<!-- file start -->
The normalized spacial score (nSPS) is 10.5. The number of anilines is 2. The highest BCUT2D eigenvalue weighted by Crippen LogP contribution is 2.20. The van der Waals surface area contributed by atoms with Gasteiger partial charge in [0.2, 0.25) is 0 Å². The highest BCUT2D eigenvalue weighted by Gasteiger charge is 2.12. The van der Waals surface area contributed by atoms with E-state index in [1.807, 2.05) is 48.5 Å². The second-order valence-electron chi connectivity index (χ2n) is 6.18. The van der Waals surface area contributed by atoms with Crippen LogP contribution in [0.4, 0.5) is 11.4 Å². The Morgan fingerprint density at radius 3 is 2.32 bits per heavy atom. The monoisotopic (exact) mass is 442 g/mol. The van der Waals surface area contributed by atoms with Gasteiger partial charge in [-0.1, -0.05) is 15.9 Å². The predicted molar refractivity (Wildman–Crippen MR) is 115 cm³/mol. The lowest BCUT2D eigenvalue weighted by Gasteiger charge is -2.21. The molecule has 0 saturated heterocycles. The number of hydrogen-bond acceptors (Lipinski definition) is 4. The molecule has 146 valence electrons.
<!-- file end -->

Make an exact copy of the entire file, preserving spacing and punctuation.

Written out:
The normalized spacial score (nSPS) is 10.5. The number of anilines is 2. The highest BCUT2D eigenvalue weighted by Crippen LogP contribution is 2.20. The van der Waals surface area contributed by atoms with Gasteiger partial charge in [0.2, 0.25) is 0 Å². The highest BCUT2D eigenvalue weighted by Gasteiger charge is 2.12. The van der Waals surface area contributed by atoms with E-state index in [1.807, 2.05) is 48.5 Å². The second-order valence-electron chi connectivity index (χ2n) is 6.18. The van der Waals surface area contributed by atoms with Crippen LogP contribution in [0.4, 0.5) is 11.4 Å². The Morgan fingerprint density at radius 3 is 2.32 bits per heavy atom. The monoisotopic (exact) mass is 442 g/mol. The van der Waals surface area contributed by atoms with Gasteiger partial charge in [-0.1, -0.05) is 15.9 Å². The predicted molar refractivity (Wildman–Crippen MR) is 115 cm³/mol. The lowest BCUT2D eigenvalue weighted by Gasteiger charge is -2.21. The molecule has 0 saturated heterocycles. The number of hydrogen-bond acceptors (Lipinski definition) is 4. The molecule has 146 valence electrons.